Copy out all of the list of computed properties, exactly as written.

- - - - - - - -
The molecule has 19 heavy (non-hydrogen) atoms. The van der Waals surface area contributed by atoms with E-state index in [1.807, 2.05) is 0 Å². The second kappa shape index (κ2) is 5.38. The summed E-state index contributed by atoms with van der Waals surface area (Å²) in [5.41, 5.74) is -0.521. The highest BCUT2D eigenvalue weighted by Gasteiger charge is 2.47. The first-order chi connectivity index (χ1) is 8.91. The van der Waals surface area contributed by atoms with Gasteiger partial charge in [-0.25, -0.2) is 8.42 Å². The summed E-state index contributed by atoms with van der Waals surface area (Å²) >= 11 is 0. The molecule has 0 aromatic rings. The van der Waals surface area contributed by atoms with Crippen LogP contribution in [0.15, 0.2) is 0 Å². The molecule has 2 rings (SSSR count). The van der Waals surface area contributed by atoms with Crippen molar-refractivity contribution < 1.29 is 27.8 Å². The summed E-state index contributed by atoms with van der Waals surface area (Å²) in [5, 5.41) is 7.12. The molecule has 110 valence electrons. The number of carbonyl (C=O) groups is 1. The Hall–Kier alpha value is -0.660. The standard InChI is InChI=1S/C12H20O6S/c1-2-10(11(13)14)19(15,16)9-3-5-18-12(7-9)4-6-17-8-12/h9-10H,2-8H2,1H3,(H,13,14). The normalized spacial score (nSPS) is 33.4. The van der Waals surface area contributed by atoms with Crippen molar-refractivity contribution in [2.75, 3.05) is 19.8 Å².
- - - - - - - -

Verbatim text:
The molecule has 19 heavy (non-hydrogen) atoms. The van der Waals surface area contributed by atoms with E-state index in [1.807, 2.05) is 0 Å². The second kappa shape index (κ2) is 5.38. The summed E-state index contributed by atoms with van der Waals surface area (Å²) in [5.41, 5.74) is -0.521. The highest BCUT2D eigenvalue weighted by Gasteiger charge is 2.47. The first-order chi connectivity index (χ1) is 8.91. The van der Waals surface area contributed by atoms with Gasteiger partial charge in [-0.25, -0.2) is 8.42 Å². The summed E-state index contributed by atoms with van der Waals surface area (Å²) >= 11 is 0. The molecule has 0 aromatic rings. The van der Waals surface area contributed by atoms with Crippen LogP contribution in [0.15, 0.2) is 0 Å². The molecule has 2 rings (SSSR count). The van der Waals surface area contributed by atoms with Crippen molar-refractivity contribution < 1.29 is 27.8 Å². The summed E-state index contributed by atoms with van der Waals surface area (Å²) in [5, 5.41) is 7.12. The molecule has 110 valence electrons. The number of carbonyl (C=O) groups is 1. The Hall–Kier alpha value is -0.660. The standard InChI is InChI=1S/C12H20O6S/c1-2-10(11(13)14)19(15,16)9-3-5-18-12(7-9)4-6-17-8-12/h9-10H,2-8H2,1H3,(H,13,14). The normalized spacial score (nSPS) is 33.4. The van der Waals surface area contributed by atoms with Crippen molar-refractivity contribution in [2.75, 3.05) is 19.8 Å².